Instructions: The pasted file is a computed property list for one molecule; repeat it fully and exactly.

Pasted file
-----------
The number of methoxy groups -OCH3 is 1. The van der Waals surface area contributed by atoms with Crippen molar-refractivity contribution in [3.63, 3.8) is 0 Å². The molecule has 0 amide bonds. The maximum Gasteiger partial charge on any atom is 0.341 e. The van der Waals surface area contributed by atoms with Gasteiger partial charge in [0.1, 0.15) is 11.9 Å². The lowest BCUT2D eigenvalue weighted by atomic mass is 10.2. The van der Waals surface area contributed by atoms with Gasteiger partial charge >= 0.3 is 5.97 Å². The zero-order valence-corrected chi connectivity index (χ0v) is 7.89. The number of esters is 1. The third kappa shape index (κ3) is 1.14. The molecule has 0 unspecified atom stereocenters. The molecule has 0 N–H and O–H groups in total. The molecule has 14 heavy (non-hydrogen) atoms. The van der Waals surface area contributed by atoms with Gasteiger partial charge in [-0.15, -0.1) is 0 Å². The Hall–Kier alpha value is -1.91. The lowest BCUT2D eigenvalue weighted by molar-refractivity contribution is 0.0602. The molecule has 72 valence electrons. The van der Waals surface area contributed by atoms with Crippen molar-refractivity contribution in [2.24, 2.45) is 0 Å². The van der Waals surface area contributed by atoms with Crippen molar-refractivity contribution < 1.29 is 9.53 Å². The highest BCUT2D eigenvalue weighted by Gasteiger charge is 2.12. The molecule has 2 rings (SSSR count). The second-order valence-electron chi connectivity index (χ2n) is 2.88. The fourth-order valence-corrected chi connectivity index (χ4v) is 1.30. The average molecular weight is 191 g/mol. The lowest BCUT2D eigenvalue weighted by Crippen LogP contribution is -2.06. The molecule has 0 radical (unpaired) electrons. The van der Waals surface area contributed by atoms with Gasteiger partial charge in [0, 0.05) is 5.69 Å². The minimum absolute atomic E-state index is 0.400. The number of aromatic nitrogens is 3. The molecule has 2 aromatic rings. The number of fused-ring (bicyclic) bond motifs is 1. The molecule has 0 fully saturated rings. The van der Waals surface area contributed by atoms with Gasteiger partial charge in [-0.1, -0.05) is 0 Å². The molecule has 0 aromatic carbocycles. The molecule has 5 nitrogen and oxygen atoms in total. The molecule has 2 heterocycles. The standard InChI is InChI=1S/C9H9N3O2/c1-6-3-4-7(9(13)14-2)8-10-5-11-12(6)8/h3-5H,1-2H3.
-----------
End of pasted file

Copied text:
The number of methoxy groups -OCH3 is 1. The van der Waals surface area contributed by atoms with Crippen molar-refractivity contribution in [3.63, 3.8) is 0 Å². The molecule has 0 amide bonds. The maximum Gasteiger partial charge on any atom is 0.341 e. The van der Waals surface area contributed by atoms with Gasteiger partial charge in [0.1, 0.15) is 11.9 Å². The lowest BCUT2D eigenvalue weighted by atomic mass is 10.2. The van der Waals surface area contributed by atoms with Gasteiger partial charge >= 0.3 is 5.97 Å². The zero-order valence-corrected chi connectivity index (χ0v) is 7.89. The number of esters is 1. The third kappa shape index (κ3) is 1.14. The molecule has 0 unspecified atom stereocenters. The molecule has 0 N–H and O–H groups in total. The molecule has 14 heavy (non-hydrogen) atoms. The van der Waals surface area contributed by atoms with Gasteiger partial charge in [-0.15, -0.1) is 0 Å². The Hall–Kier alpha value is -1.91. The lowest BCUT2D eigenvalue weighted by molar-refractivity contribution is 0.0602. The molecule has 72 valence electrons. The van der Waals surface area contributed by atoms with Crippen molar-refractivity contribution in [2.24, 2.45) is 0 Å². The van der Waals surface area contributed by atoms with Crippen molar-refractivity contribution < 1.29 is 9.53 Å². The highest BCUT2D eigenvalue weighted by Gasteiger charge is 2.12. The molecule has 2 rings (SSSR count). The second-order valence-electron chi connectivity index (χ2n) is 2.88. The fourth-order valence-corrected chi connectivity index (χ4v) is 1.30. The average molecular weight is 191 g/mol. The lowest BCUT2D eigenvalue weighted by Crippen LogP contribution is -2.06. The molecule has 0 radical (unpaired) electrons. The van der Waals surface area contributed by atoms with Gasteiger partial charge in [0, 0.05) is 5.69 Å². The minimum absolute atomic E-state index is 0.400. The number of aromatic nitrogens is 3. The molecule has 2 aromatic rings. The number of fused-ring (bicyclic) bond motifs is 1. The molecule has 0 fully saturated rings. The van der Waals surface area contributed by atoms with Gasteiger partial charge in [-0.1, -0.05) is 0 Å². The molecule has 0 aromatic carbocycles. The molecule has 5 nitrogen and oxygen atoms in total. The molecule has 2 heterocycles. The standard InChI is InChI=1S/C9H9N3O2/c1-6-3-4-7(9(13)14-2)8-10-5-11-12(6)8/h3-5H,1-2H3.